The regulations fail to offer much needed guidance on alternative term insurance rates to be used as an alternative economic benefit measure (in place of Table 2001 rates promulgated in Notice 2001-10). Table 2001 is a much higher rate table than the alternative insurance company rates currently being used for split- dollar plans. While some of the current rates being used are unreasonably low, the new Table 2001, based on the same Table I used for group term life, is too high. Table I is not based on individually underwritten lives, but on groups of non-medically underwritten employees under group contracts. There are several possibilities that would be fair: 1) initial rate under the issuing company's 10 year level term contracts (the one-year term product is almost non-existent these days as a standalone policy) OR 2) for participating whole life plans, the issuing company's actual one-year term rate used in its term dividend option or, for universal life (including variable universal life), the current cost of insurance (COI) actually being applied as a charge for the amount at risk under the contract OR 3) create a more realistic uniform government table, perhaps based on a composite of the rates (described above) used by, say, the top 25 life insurance companies. This information could be gathered by the industry and submitted to IRS then reviewed every five years.
 The regulations raise the specter of annual taxation of cash value increases accruing to the executive under endorsement split-dollar plans, but this is not spelled out. It is clear that these increases will be taxed, but the timing of the taxation is not clear at all. The preface to the regulations implies that the taxation will occur annually, but the regulations themselves do not say this. I urge that the final regulations clarify this, hopefully delaying recognition of the income until the arrangement is undone and the employee takes over the policy.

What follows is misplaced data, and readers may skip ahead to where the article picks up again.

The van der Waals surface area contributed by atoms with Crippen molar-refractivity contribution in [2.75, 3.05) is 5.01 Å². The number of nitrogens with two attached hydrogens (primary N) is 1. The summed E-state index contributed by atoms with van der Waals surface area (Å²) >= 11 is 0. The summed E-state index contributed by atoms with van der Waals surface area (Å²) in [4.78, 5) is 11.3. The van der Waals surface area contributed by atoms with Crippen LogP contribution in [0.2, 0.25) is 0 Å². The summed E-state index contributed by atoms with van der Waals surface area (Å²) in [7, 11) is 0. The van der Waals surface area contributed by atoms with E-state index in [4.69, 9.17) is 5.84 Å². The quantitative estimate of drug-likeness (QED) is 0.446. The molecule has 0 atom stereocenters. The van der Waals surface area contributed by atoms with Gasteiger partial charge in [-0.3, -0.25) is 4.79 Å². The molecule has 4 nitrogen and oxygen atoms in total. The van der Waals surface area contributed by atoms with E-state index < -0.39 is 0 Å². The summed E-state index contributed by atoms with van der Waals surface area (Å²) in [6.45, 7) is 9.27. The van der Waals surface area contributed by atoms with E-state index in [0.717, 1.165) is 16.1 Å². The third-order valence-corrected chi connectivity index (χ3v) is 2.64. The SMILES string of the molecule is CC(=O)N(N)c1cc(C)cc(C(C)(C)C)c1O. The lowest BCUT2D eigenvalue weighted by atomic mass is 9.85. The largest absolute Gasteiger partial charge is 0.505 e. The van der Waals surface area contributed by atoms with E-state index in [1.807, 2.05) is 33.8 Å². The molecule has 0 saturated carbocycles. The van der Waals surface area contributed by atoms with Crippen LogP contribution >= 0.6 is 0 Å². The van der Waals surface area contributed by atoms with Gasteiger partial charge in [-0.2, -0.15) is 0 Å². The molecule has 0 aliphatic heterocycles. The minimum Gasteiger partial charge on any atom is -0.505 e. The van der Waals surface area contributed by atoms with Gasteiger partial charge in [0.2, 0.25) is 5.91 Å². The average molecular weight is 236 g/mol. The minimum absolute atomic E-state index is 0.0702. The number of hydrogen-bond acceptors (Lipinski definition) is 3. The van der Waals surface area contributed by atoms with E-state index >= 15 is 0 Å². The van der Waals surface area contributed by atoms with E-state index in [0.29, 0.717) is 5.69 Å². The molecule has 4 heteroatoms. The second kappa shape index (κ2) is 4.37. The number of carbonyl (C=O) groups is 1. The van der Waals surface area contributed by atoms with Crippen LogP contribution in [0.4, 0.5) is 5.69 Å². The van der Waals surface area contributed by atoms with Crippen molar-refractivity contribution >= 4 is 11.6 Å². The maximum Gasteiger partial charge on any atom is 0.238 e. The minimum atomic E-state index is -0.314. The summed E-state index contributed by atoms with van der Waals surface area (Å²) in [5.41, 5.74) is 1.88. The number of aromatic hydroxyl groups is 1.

The regulations state that any money paid out to an employee (under endorsement plans) during life will be taxable as compensation. If there is to be annual taxation of the executive's cash value accrual, this makes no sense. If the cash value has been taxed already, access to those values should be tax free. If the taxation of the yearly accruals is deferred as I've suggested above, then the taxation of distributions makes sense, but the payments includible in employee income should be cost basis for the employee deductible from cash values when they are eventually taxed.
 There is no guidance on how existing plans will be taxed. The safe harbor
rules of Notice 2002-8 permit taxpayers to avoid taxation of employee equity
upon termination (or conversion to Loan split-dollar) of any pre 1/28/2002
equity split dollar plan. But what will be the treatment of plans that do not
convert of terminate? If new rules apply only to plans created after
regulations are final, what rules apply to the old plans? I urge that the
employee cash values of plans put in place prior to 1/28/2002 be treated in the
following way: 1) under endorsement plans, the cash value increases that occur
after 1/28/2002 be taxed at the termination of the split- dollar arrangement
during the insured's lifetime. Any employee cash values that were accrued up to
 In conclusion, split dollar plans have been set up for over 36 years based on the understanding of Revenue Rulings, private rulings and the IRC by tax practitioners, insurance practitioners and taxpayers. There was ample time for the government to expand and/or clarify RR 64-328, RR 66-110 and others, and to announce prospective changes in the rules. It is unfair to announce tax treatment that is radically different and apply it retrospectively. The new approach to these plans should apply to new plans only, and all existing policies should be treated with the utmost fairness and liberality.
Code Section: Section 72 -- Annuities; Section 101 -- Death Benefits
Subject Area: Insurance company taxation
Industry Group: Insurance
Cross Reference: For a summary of REG-164754-01, see Tax Notes,
for the full text, see Doc 2002-16108 (24 original pages) [PDF], 2002 TNT
135-10 , or H&D,
Institutional Author: unidentified